Category: Facebook

Don’t Email (or Text, Facebook, or Tweet) While Angry!

Don’t Email (or Text, Facebook, or Tweet) While Angry!

We’ve all been there.  You get an email or text message that really makes you angry and you want nothing more than to fire right back.  After all this person has just insulted you, or hurt you, or even threatened you.  That fight or flight instinct kicks and before you know it you have typed out a scathing reply that cuts the sender to the quick, possibly even questioning his/her parentage and/or intelligence.  Before you hit the “send” button, stop and think.

We have previously discussed how things you post online or share electronically can be used against you in a divorce and custody case.  It is even more common for emails and text messages to be used in divorce and custody proceedings.  Oftentimes, those messages are written in the heat of the moment and things are said (typed?) before the writer has given much thought or much less tried to cool down.  It creates some cognitive dissonance for a judge when someone is trying to portray themselves as a paragon of moral virtue and the opposing attorney has copies of emails and text messages in which that person is swearing like a drunken sailor.

Other problems arise when written communication becomes the only means of communicating between parents.  As this article points out, the nuance of the English language is lost in written communication.  You lose tone of voice, a great deal of context and most definitely body language, so it is imperative to be clear in your communications to avoid mixed signals.  I represented a father one time and he and the mother of his children insisted on only communicating by text message.  It was terrible.  These two could not get along to save their lives and if anything could be misconstrued it was going to be.  I begged him to pick up the phone and call her on occasion before flying off the handle.  It is no telling how much each of them spent on attorney fees simply because they refused to communicate effectively.

Finally, these messages often wind up containing very damning evidence that can totally torpedo your case.  Why give your opponent the ammunition?  I have had cases where people admitted to affairs, drug use, theft, abuse, and abandonment of their children in texts and emails.

Before you hit the send button, use the same test used by the Office’s Dwight Shrute.  Stop and think.  Take a deep breath.  Ask yourself some questions.  Would you want this read in court?  Would your attorney advise you to send this message?  How is this going to help you and your children in the long run?  Remember don’t type angry.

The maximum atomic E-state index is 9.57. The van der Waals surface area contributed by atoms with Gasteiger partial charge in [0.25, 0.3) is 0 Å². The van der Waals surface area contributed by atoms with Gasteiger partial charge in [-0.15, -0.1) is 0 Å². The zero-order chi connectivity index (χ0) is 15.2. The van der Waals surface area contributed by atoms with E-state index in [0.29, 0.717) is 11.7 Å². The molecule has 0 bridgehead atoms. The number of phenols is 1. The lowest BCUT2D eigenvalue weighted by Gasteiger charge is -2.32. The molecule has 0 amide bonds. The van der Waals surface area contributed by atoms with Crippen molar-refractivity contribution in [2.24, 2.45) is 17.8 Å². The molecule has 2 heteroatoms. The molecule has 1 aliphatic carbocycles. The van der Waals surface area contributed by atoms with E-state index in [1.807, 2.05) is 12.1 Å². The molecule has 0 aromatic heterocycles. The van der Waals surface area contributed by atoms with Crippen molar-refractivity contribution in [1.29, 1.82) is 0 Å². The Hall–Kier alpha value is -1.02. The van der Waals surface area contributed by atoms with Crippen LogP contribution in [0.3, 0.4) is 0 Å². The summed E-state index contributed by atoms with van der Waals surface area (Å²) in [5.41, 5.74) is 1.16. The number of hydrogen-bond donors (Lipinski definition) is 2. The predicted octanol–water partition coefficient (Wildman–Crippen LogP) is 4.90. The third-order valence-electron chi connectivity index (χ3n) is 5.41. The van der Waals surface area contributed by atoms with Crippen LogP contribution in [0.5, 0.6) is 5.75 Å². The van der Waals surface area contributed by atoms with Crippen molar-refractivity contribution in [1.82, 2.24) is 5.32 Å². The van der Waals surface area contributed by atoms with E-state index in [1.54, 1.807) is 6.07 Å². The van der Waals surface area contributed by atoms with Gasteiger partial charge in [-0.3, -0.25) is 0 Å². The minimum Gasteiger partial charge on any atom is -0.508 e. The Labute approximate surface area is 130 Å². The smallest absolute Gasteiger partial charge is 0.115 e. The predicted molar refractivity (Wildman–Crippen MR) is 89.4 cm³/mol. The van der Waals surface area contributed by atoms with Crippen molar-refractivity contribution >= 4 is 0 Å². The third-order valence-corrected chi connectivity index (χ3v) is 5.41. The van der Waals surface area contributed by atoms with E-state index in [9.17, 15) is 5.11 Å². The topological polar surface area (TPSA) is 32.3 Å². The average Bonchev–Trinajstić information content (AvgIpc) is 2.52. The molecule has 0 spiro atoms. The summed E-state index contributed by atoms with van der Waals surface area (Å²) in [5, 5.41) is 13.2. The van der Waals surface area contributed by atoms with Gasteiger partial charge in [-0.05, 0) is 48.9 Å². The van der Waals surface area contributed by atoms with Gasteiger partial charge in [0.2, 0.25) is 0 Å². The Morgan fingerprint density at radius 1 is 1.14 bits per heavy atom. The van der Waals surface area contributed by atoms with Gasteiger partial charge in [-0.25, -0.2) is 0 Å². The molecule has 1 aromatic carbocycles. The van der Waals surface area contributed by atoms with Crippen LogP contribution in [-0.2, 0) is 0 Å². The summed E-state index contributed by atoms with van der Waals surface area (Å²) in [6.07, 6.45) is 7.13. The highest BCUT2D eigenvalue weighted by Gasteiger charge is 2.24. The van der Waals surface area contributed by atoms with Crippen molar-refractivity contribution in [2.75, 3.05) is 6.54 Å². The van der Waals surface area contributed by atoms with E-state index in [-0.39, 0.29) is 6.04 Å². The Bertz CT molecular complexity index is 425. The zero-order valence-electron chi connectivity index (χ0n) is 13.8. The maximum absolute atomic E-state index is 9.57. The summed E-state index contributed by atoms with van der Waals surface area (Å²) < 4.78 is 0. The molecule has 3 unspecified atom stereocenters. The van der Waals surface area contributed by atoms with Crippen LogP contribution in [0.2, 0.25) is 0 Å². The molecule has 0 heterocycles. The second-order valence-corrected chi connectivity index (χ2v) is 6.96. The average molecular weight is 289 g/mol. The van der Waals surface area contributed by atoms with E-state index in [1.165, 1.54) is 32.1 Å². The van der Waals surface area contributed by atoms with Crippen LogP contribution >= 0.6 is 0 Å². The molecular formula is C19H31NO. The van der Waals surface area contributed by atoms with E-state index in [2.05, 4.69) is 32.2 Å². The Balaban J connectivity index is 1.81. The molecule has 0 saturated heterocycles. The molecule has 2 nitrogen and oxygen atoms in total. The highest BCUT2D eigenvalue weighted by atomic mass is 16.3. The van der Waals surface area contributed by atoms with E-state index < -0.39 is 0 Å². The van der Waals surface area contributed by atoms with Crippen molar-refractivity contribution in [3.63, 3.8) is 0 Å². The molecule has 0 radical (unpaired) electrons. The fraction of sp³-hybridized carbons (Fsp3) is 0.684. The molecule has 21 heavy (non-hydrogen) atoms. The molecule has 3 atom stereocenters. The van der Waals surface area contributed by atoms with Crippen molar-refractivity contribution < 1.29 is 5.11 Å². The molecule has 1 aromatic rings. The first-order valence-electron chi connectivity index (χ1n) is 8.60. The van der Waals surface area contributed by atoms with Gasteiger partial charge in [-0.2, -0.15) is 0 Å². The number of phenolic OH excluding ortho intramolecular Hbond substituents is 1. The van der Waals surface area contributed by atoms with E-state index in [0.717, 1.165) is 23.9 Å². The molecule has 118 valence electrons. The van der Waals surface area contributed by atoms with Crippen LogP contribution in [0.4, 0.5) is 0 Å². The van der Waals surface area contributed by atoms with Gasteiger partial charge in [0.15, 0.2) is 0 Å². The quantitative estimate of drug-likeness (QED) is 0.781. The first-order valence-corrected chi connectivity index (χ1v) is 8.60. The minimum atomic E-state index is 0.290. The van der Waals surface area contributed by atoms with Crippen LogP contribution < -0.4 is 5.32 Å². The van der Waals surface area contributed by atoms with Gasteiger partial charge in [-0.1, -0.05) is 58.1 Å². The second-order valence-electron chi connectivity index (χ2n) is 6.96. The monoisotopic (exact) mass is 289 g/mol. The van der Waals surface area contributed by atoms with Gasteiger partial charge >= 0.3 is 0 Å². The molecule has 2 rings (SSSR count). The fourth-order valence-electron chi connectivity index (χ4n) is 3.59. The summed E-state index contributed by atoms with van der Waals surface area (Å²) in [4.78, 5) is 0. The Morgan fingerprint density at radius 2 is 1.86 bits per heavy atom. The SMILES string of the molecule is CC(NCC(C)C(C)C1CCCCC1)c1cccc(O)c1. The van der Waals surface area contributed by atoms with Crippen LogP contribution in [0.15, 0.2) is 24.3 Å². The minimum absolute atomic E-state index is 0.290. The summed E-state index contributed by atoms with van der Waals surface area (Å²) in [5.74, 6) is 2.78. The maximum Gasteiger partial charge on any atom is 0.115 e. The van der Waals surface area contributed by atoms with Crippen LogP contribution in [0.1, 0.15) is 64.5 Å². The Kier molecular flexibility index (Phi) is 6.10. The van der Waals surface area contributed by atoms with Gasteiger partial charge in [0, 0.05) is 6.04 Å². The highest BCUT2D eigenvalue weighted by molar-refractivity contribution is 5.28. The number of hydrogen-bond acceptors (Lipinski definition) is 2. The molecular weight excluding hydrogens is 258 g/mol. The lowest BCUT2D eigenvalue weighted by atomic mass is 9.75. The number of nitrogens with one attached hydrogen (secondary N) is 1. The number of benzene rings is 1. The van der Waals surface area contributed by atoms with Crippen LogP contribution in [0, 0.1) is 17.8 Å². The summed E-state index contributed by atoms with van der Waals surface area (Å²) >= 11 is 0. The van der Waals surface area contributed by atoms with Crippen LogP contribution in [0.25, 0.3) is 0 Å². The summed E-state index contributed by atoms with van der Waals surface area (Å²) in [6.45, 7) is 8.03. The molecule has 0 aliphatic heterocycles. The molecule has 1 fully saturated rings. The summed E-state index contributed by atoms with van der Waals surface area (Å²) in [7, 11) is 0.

Photo courtesy of RA Torsten Kellotat

Can Facebook and Other Social Media Be Used Against Me in My Divorce/Custody Case?

Can Facebook and Other Social Media Be Used Against Me in My Divorce/Custody Case?

The short answer is YES!  I love using social media.  I have links to all of my profiles listed on my business cards and I often check Facebook or Twitter before I even roll out of bed.  I enjoy posting snarky and smart alec comments or jokes and embarrassing pictures of me and my family.  It’s fun.  However, during a divorce or child custody case, it is probably a good idea for you to back off of social media for a number of reasons.

The first is that it is probably not going to do anything to encourage settlement of your case.  In fact, it will probably just add fuel to your ex’s anger.  Whether it is veiled statements you are making about him/her, bragging about how much better your life is without the ex, or even posts that you feel may otherwise be harmless; you never know how someone else is going to take something you have posted.

The judge will see your posts.  I do not care what kind of Fort Knox level privacy settings you engaged on your favorite social media site.  It will be seen by your ex or a friend of a friend of the ex and it will get out.  It will then be seen by the judge and it will be considered as part of your case.  I once had a case where I represented a mom and I advised her to back off of her Facebook usage for the duration of the case.  She was resistant because she had all of the privacy settings engaged and besides she “only uses it to share pictures of her kids with her sister in California.”  We get to court and apparently one of those pictures she liked to share with her sister was of her dancing on a pool table while holding a fifth of vodka in her hand while dancing with another woman who appeared to be slapping her on the rear.  At least, that was the picture that was presented by her ex in court.

Do not delete your posts if you already have an account.  If you do, you could be accused of destruction of evidence.  This can have a number of ramifications including that the court will assume there is something in the files you deleted that was detrimental to your case and will, therefore, make a negative inference that you are hiding something.  This is totally legal under the rules of evidence and very bad for your case.  If your attorney ever advises you to delete your posts, that attorney is violating state ethics rules and probably the law as well.  In recent years, I have heard horror stories of attorneys being sanctioned thousands of dollars and even being suspended from practice for advising clients to delete posts from social media.  Do not do it.

Social media is a lot of fun and a great way to share information with your friends and family.  Unfortunately, during litigation it becomes a gold mine of information and evidence for family law attorneys.  While your case is pending, just back away from it and stay offline for a while.  No one is that interested in what you had for lunch anyway.

Photo courtesy of Jason Howie